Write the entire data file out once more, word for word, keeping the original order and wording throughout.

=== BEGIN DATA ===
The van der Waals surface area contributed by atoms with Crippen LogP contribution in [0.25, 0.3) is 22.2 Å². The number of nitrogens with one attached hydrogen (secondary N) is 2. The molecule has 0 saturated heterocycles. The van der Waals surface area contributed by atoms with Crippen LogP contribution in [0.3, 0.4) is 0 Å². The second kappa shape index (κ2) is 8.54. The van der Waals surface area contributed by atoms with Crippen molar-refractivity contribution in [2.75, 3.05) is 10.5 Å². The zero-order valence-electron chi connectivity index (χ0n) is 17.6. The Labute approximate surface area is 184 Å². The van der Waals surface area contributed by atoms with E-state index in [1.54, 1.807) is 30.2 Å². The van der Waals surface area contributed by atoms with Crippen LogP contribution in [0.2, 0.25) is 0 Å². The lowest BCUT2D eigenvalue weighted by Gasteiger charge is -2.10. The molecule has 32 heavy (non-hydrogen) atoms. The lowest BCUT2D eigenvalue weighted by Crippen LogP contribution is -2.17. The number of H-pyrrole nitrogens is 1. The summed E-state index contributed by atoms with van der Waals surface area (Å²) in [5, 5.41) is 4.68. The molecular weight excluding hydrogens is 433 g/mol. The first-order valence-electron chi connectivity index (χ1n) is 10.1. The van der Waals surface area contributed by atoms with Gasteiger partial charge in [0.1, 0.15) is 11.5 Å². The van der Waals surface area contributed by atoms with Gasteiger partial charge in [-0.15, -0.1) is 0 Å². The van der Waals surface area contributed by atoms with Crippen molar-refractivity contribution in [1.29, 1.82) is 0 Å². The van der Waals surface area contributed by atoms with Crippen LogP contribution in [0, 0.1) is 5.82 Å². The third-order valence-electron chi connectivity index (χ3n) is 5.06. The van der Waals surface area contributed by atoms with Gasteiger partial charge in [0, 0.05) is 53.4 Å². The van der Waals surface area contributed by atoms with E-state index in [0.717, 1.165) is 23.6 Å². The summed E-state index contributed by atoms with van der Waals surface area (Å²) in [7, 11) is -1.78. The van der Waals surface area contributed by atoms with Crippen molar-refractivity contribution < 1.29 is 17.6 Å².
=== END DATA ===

The van der Waals surface area contributed by atoms with Crippen LogP contribution in [0.25, 0.3) is 22.2 Å². The number of nitrogens with one attached hydrogen (secondary N) is 2. The molecule has 0 saturated heterocycles. The van der Waals surface area contributed by atoms with Crippen LogP contribution in [0.3, 0.4) is 0 Å². The second kappa shape index (κ2) is 8.54. The van der Waals surface area contributed by atoms with Crippen molar-refractivity contribution in [2.75, 3.05) is 10.5 Å². The zero-order valence-electron chi connectivity index (χ0n) is 17.6. The Labute approximate surface area is 184 Å². The van der Waals surface area contributed by atoms with E-state index in [1.54, 1.807) is 30.2 Å². The van der Waals surface area contributed by atoms with Crippen LogP contribution in [0.2, 0.25) is 0 Å². The lowest BCUT2D eigenvalue weighted by Gasteiger charge is -2.10. The molecule has 32 heavy (non-hydrogen) atoms. The lowest BCUT2D eigenvalue weighted by Crippen LogP contribution is -2.17. The number of H-pyrrole nitrogens is 1. The summed E-state index contributed by atoms with van der Waals surface area (Å²) in [5, 5.41) is 4.68. The molecular weight excluding hydrogens is 433 g/mol. The first-order valence-electron chi connectivity index (χ1n) is 10.1. The van der Waals surface area contributed by atoms with Gasteiger partial charge in [0.1, 0.15) is 11.5 Å². The van der Waals surface area contributed by atoms with Gasteiger partial charge in [-0.15, -0.1) is 0 Å². The van der Waals surface area contributed by atoms with Crippen molar-refractivity contribution in [1.29, 1.82) is 0 Å². The van der Waals surface area contributed by atoms with Crippen LogP contribution in [0, 0.1) is 5.82 Å². The third-order valence-electron chi connectivity index (χ3n) is 5.06. The van der Waals surface area contributed by atoms with Gasteiger partial charge in [0, 0.05) is 53.4 Å². The van der Waals surface area contributed by atoms with E-state index in [0.717, 1.165) is 23.6 Å². The summed E-state index contributed by atoms with van der Waals surface area (Å²) in [7, 11) is -1.78. The van der Waals surface area contributed by atoms with Crippen molar-refractivity contribution < 1.29 is 17.6 Å².